When I took my son to see Dr. Leon, I had simply told my son he was going to get his eyes tested. He had no preconceived notions about why he was there beyond sight improvement, which he had not complained of before. I can't remember what I told him about the change in food, but I have food allergies myself so I may have just linked them to me. But after a few weeks of this new child who had come to live with us in our son's body, I started to explain to him the real reason we were doing the eye exercises, and changing the way he ate. And the crazy thing is, if ever we forgot a few days of eye exercises and he started to deteriorate, he was the one who would beg to do the exercises again. He was less able to notice if he behaved badly, but if ever he hurt his left toe, or wet his bed, he would cry to me that it was because we had stopped doing the exercises. And of course the diet change was hard at first - but only for about 2 weeks. And now they don't like the taste of the old butter, the old milk, the old anything. It is all about what kids are used to. They don't like change and so the point is, no matter how hard changing the food is, living with a child who is negatively affected by food is worse.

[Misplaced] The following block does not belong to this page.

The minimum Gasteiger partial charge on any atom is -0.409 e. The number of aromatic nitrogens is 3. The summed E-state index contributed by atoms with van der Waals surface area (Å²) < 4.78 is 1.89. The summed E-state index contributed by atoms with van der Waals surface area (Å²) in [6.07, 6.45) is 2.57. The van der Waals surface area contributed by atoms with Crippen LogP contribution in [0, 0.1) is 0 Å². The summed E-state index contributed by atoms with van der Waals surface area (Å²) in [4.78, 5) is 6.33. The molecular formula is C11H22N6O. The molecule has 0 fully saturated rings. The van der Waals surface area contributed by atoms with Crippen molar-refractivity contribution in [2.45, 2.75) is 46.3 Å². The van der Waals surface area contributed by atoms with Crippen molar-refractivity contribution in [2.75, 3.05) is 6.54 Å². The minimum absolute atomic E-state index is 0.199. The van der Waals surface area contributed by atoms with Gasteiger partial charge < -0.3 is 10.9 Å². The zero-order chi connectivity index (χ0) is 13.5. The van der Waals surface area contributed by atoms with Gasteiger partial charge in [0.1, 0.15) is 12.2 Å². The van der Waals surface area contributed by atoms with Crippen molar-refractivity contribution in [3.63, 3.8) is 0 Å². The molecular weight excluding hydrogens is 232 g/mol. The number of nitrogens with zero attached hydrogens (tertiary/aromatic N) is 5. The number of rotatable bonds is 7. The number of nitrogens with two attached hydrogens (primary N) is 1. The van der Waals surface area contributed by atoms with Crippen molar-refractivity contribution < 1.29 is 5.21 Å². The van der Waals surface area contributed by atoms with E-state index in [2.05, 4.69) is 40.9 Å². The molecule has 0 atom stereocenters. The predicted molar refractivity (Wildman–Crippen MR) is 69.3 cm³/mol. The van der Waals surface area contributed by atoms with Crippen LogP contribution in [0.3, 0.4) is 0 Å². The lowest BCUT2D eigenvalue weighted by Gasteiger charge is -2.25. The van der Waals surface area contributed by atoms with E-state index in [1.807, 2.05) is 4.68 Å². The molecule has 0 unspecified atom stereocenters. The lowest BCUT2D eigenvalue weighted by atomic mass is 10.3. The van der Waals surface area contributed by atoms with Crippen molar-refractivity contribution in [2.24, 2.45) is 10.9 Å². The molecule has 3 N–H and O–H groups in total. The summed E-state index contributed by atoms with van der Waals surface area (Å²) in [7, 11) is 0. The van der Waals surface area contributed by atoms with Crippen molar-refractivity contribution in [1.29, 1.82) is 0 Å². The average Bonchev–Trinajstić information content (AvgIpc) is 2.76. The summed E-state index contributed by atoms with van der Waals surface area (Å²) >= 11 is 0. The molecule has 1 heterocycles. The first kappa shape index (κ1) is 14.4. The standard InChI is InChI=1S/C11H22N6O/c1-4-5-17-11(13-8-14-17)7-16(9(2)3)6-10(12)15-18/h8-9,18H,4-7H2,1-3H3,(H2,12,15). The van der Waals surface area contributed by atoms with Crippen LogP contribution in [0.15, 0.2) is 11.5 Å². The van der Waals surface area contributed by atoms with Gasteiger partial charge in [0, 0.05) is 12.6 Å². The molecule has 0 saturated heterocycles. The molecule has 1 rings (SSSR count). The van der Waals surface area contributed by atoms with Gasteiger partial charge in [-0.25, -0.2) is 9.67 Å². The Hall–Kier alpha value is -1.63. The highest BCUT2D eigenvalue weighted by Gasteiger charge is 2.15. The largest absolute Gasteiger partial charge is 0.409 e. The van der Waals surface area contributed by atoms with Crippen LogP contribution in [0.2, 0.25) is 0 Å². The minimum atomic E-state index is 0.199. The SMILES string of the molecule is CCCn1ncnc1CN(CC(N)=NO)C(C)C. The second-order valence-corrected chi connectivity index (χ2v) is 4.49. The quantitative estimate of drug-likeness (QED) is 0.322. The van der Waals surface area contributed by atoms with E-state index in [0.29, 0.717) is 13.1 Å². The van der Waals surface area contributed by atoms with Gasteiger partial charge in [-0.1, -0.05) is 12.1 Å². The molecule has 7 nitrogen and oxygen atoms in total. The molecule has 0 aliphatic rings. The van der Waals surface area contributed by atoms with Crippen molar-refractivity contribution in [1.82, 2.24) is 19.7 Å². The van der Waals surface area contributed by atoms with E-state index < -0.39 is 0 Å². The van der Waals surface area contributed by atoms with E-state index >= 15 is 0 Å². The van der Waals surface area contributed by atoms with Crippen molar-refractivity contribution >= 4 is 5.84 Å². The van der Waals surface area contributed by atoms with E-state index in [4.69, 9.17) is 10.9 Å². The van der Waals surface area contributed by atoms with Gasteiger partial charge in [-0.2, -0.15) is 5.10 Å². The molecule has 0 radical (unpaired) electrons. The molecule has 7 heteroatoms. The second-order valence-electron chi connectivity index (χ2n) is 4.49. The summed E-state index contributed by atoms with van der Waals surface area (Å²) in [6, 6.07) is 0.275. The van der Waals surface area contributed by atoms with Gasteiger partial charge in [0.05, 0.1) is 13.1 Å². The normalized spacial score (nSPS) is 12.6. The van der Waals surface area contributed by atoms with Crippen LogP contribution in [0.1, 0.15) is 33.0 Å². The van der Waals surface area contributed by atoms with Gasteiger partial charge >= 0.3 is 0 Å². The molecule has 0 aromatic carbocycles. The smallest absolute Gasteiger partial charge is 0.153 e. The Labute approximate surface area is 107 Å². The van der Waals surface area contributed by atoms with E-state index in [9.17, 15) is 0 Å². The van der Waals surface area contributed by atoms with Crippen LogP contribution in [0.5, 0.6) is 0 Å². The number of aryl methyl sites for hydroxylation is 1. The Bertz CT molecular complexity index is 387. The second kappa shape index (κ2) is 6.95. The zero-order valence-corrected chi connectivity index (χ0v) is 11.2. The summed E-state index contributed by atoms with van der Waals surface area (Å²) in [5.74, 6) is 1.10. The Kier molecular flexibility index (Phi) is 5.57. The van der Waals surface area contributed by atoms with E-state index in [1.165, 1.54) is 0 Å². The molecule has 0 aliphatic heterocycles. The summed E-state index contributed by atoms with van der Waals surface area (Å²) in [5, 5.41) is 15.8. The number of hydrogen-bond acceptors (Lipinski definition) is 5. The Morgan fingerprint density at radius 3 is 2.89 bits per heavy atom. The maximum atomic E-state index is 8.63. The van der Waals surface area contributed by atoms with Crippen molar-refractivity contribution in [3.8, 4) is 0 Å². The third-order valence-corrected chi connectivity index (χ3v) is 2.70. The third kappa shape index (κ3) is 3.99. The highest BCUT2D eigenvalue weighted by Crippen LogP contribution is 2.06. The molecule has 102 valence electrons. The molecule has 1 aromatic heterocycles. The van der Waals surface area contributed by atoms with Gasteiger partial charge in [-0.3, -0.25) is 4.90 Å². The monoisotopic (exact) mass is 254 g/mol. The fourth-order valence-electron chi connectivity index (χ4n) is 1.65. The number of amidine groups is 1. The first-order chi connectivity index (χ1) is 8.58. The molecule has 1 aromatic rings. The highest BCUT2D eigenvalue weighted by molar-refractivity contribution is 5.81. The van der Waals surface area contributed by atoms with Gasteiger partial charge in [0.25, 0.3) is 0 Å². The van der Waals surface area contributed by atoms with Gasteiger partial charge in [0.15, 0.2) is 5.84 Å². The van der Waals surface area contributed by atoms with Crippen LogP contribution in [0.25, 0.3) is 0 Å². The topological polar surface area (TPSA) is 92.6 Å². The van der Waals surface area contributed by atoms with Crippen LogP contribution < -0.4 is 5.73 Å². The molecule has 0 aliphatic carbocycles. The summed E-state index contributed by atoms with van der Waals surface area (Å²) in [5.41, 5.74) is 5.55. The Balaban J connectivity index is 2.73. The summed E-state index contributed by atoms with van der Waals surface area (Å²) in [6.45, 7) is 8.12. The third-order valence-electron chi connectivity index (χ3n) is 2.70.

And the other amazing thing was he started to read. Of course he was severely behind having missed a year. And in order not to crush his ego, we didn't make him start from the beginning books again as we should have, so it was hard going for a while - he had no foundation whatsoever. He had to sound out everything in chapter books, from the word "and" to "the". He didn't have a single sight word. But one day in the spring, 8 months after his first visit to Dr Leon, the penny dropped and he just started reading like a pro and blowing through big kid chapter books. He would have been diagnosed dyslexic if he had not had his eyes tracking corrected, and he may well have been labeled ADHD too if we had believed in that label and had him tested, but seeing this doctor who used purely non invasive techniques, our son can now read and he is just the most wonderful 13 year old boy. A wonderful boy we would never really have had the chance to get to know so well if we had not made the leap of faith and tried out this relatively unknown practice. He is also now the top of his class at a highly academic school, incredibly driven, gets excellent out of a 5 score system for empathy and friendship, and wins all sorts of prizes for everything from sports to creative projects to the academic ones.